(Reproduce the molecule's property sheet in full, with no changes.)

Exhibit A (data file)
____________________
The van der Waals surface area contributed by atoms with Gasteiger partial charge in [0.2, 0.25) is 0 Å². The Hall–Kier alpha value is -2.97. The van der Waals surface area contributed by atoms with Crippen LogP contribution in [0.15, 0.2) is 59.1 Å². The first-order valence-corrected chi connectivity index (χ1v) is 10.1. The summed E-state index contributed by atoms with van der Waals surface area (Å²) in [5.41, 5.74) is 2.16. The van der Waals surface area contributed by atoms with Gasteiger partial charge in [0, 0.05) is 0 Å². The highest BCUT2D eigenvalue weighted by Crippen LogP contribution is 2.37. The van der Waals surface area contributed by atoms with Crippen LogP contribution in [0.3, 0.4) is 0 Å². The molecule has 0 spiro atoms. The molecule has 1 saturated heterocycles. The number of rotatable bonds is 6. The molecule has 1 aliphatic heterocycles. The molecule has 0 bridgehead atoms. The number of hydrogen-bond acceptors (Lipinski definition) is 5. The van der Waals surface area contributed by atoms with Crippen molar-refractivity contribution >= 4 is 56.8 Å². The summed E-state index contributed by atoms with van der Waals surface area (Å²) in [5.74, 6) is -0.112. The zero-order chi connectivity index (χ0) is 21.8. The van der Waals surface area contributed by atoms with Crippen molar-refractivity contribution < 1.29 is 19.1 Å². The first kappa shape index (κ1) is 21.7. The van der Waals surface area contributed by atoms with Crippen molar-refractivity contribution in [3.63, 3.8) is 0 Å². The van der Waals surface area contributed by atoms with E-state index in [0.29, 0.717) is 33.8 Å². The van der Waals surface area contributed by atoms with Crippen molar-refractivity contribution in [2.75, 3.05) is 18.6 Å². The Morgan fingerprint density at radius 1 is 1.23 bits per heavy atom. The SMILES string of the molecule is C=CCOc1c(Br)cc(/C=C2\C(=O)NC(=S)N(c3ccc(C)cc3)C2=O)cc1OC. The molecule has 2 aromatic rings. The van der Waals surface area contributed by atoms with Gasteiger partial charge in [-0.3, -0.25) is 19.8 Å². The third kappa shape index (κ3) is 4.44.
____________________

The van der Waals surface area contributed by atoms with Gasteiger partial charge in [0.2, 0.25) is 0 Å². The Hall–Kier alpha value is -2.97. The van der Waals surface area contributed by atoms with Crippen LogP contribution in [0.15, 0.2) is 59.1 Å². The first-order valence-corrected chi connectivity index (χ1v) is 10.1. The summed E-state index contributed by atoms with van der Waals surface area (Å²) in [5.41, 5.74) is 2.16. The van der Waals surface area contributed by atoms with Gasteiger partial charge in [0, 0.05) is 0 Å². The highest BCUT2D eigenvalue weighted by Crippen LogP contribution is 2.37. The van der Waals surface area contributed by atoms with Crippen LogP contribution in [0.3, 0.4) is 0 Å². The molecule has 0 spiro atoms. The molecule has 1 saturated heterocycles. The number of rotatable bonds is 6. The molecule has 1 aliphatic heterocycles. The molecule has 0 bridgehead atoms. The number of hydrogen-bond acceptors (Lipinski definition) is 5. The van der Waals surface area contributed by atoms with Crippen molar-refractivity contribution >= 4 is 56.8 Å². The summed E-state index contributed by atoms with van der Waals surface area (Å²) in [5.74, 6) is -0.112. The zero-order chi connectivity index (χ0) is 21.8. The van der Waals surface area contributed by atoms with Crippen molar-refractivity contribution < 1.29 is 19.1 Å². The first kappa shape index (κ1) is 21.7. The van der Waals surface area contributed by atoms with Crippen molar-refractivity contribution in [3.63, 3.8) is 0 Å². The van der Waals surface area contributed by atoms with E-state index in [0.29, 0.717) is 33.8 Å². The van der Waals surface area contributed by atoms with Crippen molar-refractivity contribution in [2.75, 3.05) is 18.6 Å². The Morgan fingerprint density at radius 1 is 1.23 bits per heavy atom. The SMILES string of the molecule is C=CCOc1c(Br)cc(/C=C2\C(=O)NC(=S)N(c3ccc(C)cc3)C2=O)cc1OC. The molecule has 2 aromatic rings. The van der Waals surface area contributed by atoms with Gasteiger partial charge in [-0.3, -0.25) is 19.8 Å². The third kappa shape index (κ3) is 4.44.